When it comes to frames and lenses a lot of things are needed to be considered terms of their relationship and the most popular one is the crop factor. So what is this cop factor and how does it affect the relationship/ results of camera lenses.
This is something that you can see. Do you notice that when you are shooting with full frame versus smaller size sensors using the same lense that you will get different results when it comes to focal length? (distance from the subject). This is not because of anything other than the crop factor.
The ideal: The ideal one is the full frame 36x24mm sensor, let’s consider this as a standard, this is because the crop factor doesn’t sit in unless you go for smaller size sensors like semi-professional cameras and micro 4/3s. So it’s like this; if you have an APS-C sensor for example, crop it by 1.6x. So whatever the lense you are buying you are going to multiply the lens focal length times 1.6 which is going to give you the exact focal length that you will get for APS-C sensors.
So if you put it like this: if you’re using a full frame and you have a prime lens (50mm), when you take pictures you will get the same 50mm result. But if you’re using semis the 50mm will become 80mm, if you want that effect where you need to be nearer, you either buy a smaller lens or move closer to the subject.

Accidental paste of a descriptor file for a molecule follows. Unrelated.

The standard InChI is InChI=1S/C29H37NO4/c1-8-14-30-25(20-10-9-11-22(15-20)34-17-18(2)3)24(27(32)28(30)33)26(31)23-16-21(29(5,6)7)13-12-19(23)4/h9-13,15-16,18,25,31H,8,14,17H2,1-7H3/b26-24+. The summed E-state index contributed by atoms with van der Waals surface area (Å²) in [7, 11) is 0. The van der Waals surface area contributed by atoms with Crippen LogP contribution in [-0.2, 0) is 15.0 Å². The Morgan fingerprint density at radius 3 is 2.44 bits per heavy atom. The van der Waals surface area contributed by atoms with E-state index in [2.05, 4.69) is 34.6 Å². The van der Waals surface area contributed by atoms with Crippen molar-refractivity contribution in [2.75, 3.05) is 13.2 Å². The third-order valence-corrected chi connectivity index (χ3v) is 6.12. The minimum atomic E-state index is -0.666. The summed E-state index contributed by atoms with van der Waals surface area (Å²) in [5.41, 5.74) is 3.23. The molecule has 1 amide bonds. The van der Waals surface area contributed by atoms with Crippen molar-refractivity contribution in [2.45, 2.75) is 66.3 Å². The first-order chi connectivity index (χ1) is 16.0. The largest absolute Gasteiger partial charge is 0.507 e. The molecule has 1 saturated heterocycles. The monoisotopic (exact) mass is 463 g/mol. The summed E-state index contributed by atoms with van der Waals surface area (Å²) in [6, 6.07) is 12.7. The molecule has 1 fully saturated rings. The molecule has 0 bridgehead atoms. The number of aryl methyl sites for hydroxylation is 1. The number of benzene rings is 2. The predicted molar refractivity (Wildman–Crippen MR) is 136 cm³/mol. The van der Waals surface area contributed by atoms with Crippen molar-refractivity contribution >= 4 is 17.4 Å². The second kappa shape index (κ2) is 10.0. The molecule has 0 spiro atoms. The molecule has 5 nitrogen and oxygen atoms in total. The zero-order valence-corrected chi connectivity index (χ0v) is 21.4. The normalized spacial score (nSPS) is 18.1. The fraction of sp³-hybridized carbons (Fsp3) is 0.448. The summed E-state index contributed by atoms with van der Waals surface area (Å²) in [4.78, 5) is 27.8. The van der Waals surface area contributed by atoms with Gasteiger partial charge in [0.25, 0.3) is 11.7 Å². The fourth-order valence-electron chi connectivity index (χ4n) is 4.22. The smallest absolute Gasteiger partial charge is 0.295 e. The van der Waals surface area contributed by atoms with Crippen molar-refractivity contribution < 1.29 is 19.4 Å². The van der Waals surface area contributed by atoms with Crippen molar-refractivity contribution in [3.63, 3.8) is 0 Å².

Why it matters: When people say that this is just a minor adjustment it’s not because distance is everything. It’s very important and the sooner that you will know this the sooner that you will be able to adjust accordingly and make better decisions and better shots. Aside from this is the technical specs of your camera versus the technical specs of your lens. Like how many FPS, ISO, megapixels and many more. All of these thing you will need to consider (and people tell us photography is easy?)
The fact is that you don’t even have to memorize all of this, what you need to do is understand it. Because by understanding you will be able to think about what can work and what can make better results. Like, what is the best lense in low light for example? The answer is not necessarily buying a very expensive lense, sometimes all you need is the nifty fifty(50mm wide aperture lense) very cheap and very efficient.